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The case for term limits is not as strong as some might think

The US Capitol in Washington.Stefani Reynolds/Bloomberg

Experience matters. Cutting it short would be a cookie-cutter solution.

Jeff Jacoby misses the mark in “The case for term limits is as strong as ever” (Opinion, Jan. 12). Massachusetts voters want their federal elected officials to get things done and do not care if they are rookies or veterans.

Jacoby asserts that term limits “is one issue on which nearly all of us agree,” but readers of the recent Neal Gabler book “Against the Wind: Edward Kennedy and the Rise of Conservatism, 1976-2009” would probably disagree. If Jacoby had his way, term limits would have deprived the people of the Commonwealth of the decades of excellent public service that we enjoyed thanks to the labors of long-term officeholders such as Senator Kennedy, Senator John Kerry, and House Speaker Thomas P. “Tip” O’Neill.


Experience matters in mastering the intricacies of most fields, including government. Cookie-cutter solutions such as term limits may seem superficially appealing but they fail to address the problem of persuading good people to go to and stay in Congress.

Mark S. Sternman


There are other ways to address the advantages of incumbency

There has never been a case for supposedly defending democracy by limiting voters’ choices. Jeff Jacoby looks to term limits to resolve his concerns over the advantages of incumbency rather than to campaign financing laws and to the end of gerrymandering. Currently, the only place for term limits for federally elected officials is the presidency.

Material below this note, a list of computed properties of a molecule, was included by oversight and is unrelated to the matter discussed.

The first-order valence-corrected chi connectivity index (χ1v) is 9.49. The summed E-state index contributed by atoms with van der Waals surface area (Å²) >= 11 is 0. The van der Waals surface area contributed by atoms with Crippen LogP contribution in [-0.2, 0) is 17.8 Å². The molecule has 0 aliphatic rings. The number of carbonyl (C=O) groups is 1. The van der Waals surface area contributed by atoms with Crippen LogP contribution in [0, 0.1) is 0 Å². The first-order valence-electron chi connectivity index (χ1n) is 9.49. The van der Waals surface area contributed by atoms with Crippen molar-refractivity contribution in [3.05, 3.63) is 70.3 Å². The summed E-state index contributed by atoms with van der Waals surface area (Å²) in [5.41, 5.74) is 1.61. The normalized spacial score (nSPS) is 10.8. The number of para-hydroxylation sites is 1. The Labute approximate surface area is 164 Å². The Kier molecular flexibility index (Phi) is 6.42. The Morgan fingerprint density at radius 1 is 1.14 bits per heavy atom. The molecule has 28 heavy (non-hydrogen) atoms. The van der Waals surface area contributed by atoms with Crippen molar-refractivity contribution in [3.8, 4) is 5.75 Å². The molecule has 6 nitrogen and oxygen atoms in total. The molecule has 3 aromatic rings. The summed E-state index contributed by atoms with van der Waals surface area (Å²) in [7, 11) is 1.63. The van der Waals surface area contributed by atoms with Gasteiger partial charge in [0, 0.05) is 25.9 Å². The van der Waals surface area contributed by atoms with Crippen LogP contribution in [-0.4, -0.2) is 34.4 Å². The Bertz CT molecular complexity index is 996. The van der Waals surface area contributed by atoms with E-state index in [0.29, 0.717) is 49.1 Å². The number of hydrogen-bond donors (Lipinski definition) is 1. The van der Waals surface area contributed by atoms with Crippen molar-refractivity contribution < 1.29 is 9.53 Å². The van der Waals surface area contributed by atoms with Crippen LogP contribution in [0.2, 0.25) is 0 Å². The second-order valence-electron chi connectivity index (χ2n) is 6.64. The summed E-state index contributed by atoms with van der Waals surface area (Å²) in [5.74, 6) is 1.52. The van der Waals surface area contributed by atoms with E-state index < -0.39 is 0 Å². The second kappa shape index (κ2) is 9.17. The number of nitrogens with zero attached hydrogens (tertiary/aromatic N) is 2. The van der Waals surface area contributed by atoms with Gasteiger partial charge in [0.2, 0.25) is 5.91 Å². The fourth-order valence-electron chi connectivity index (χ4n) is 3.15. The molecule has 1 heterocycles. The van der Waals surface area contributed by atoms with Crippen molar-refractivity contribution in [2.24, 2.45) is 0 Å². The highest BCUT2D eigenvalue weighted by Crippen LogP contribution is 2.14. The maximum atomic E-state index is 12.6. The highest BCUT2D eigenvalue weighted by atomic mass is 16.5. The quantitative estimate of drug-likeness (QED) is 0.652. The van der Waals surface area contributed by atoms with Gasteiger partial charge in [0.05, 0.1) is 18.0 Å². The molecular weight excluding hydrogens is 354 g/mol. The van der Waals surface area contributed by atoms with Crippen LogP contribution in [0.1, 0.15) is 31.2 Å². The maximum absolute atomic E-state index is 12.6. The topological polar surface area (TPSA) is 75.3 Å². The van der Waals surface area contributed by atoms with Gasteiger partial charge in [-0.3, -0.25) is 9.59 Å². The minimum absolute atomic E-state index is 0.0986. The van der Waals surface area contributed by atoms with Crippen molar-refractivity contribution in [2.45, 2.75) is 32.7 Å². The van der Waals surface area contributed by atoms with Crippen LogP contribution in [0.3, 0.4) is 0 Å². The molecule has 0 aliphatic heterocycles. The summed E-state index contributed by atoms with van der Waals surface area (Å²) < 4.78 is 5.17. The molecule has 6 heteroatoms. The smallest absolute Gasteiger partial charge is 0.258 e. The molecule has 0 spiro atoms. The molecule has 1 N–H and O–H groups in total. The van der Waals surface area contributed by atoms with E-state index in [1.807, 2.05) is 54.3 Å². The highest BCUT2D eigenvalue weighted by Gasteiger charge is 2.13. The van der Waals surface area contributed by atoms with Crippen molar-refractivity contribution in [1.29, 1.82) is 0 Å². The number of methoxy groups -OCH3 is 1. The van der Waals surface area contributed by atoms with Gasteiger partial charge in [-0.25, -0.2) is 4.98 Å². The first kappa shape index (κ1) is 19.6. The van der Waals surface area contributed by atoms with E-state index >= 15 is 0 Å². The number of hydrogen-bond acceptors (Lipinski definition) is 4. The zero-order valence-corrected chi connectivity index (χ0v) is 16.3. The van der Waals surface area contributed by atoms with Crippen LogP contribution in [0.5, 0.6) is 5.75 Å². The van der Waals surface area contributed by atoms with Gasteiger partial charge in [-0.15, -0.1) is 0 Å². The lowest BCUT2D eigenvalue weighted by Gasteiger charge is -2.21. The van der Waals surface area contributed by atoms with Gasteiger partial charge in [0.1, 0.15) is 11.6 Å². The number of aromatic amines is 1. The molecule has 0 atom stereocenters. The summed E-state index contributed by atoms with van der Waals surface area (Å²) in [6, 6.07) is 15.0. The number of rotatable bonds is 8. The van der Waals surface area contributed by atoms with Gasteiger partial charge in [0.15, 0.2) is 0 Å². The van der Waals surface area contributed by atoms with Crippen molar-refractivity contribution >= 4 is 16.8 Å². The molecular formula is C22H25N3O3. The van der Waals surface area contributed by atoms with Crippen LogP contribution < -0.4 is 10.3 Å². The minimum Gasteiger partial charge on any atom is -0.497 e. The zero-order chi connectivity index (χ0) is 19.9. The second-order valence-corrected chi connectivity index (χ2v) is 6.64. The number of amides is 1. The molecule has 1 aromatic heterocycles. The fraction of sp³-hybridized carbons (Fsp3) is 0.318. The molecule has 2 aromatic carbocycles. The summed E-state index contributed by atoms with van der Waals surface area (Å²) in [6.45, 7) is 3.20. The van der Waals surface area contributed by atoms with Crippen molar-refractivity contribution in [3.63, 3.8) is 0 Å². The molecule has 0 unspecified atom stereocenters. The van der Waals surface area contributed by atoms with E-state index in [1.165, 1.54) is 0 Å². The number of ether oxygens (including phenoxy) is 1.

If presidential term limits had not been created by a constitutional amendment, it seems possible that the best candidate for the presidency in 2016 would have been available for a third term and we could have avoided the historic corruption and dysfunction of the Trump administration.

Yes, Jacoby is right, the unfair advantages of incumbency must be removed but not by the ultimate act of voter suppression: term limits.

Robert G. Bill



If power-driven members of Congress won’t budge, let’s push them

Kudos to Jeff Jacoby for laying out a strong case for term limits. What’s the next step? How do we persuade a sufficient number of 535 power-driven members of Congress to support an amendment to the Constitution that limits their tenure? A nationwide push? It’s time to move this forward.

Mark Allard


Lobbyists would love to see a crop of newbies to prey on

Jeff Jacoby believes that the case for term limits is as strong as ever, and in a way he’s right — the case has always been defeatist and weak, and it remains so. Legislators, like any other jobholder, gain experience and expertise as they continue in their job, and it makes no sense to kick them out just as they’re mastering it.

Imposing term limits is also a recipe for lobbyist domination. Since lobbyists don’t have term limits, and they gain expertise at their jobs, they’d be even better at outmaneuvering legislators than they are now.

It’s been said that we already have term limits; they’re called elections. What we need is better, fairer elections: ranked-choice voting, public campaign financing, a repeal of the Citizens United decision so that we can limit money in elections, and so on.

There are plenty of ways to improve our democracy. Kicking out the folks who know how to make it work isn’t one of them.

Sam Bayer